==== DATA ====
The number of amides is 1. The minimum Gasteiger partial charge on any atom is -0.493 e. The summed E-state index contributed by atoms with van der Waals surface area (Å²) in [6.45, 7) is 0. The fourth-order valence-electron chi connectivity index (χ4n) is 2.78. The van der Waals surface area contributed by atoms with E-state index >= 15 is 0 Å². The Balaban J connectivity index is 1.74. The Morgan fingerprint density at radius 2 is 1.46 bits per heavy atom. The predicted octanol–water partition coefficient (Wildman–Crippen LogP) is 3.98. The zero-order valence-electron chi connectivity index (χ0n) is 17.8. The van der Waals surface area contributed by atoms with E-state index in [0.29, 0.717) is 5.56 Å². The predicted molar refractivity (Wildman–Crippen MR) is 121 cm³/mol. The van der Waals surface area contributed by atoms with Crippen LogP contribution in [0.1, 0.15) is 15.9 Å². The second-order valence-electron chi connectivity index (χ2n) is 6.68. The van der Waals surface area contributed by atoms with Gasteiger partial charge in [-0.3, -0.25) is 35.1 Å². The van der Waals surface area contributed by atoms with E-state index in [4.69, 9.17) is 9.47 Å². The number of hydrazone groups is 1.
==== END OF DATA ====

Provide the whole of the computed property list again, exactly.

The number of amides is 1. The minimum Gasteiger partial charge on any atom is -0.493 e. The summed E-state index contributed by atoms with van der Waals surface area (Å²) in [6.45, 7) is 0. The fourth-order valence-electron chi connectivity index (χ4n) is 2.78. The van der Waals surface area contributed by atoms with E-state index >= 15 is 0 Å². The Balaban J connectivity index is 1.74. The Morgan fingerprint density at radius 2 is 1.46 bits per heavy atom. The predicted octanol–water partition coefficient (Wildman–Crippen LogP) is 3.98. The zero-order valence-electron chi connectivity index (χ0n) is 17.8. The van der Waals surface area contributed by atoms with E-state index in [0.29, 0.717) is 5.56 Å². The predicted molar refractivity (Wildman–Crippen MR) is 121 cm³/mol. The van der Waals surface area contributed by atoms with Crippen LogP contribution in [0.1, 0.15) is 15.9 Å². The second-order valence-electron chi connectivity index (χ2n) is 6.68. The van der Waals surface area contributed by atoms with Gasteiger partial charge in [-0.3, -0.25) is 35.1 Å². The van der Waals surface area contributed by atoms with E-state index in [4.69, 9.17) is 9.47 Å². The number of hydrazone groups is 1.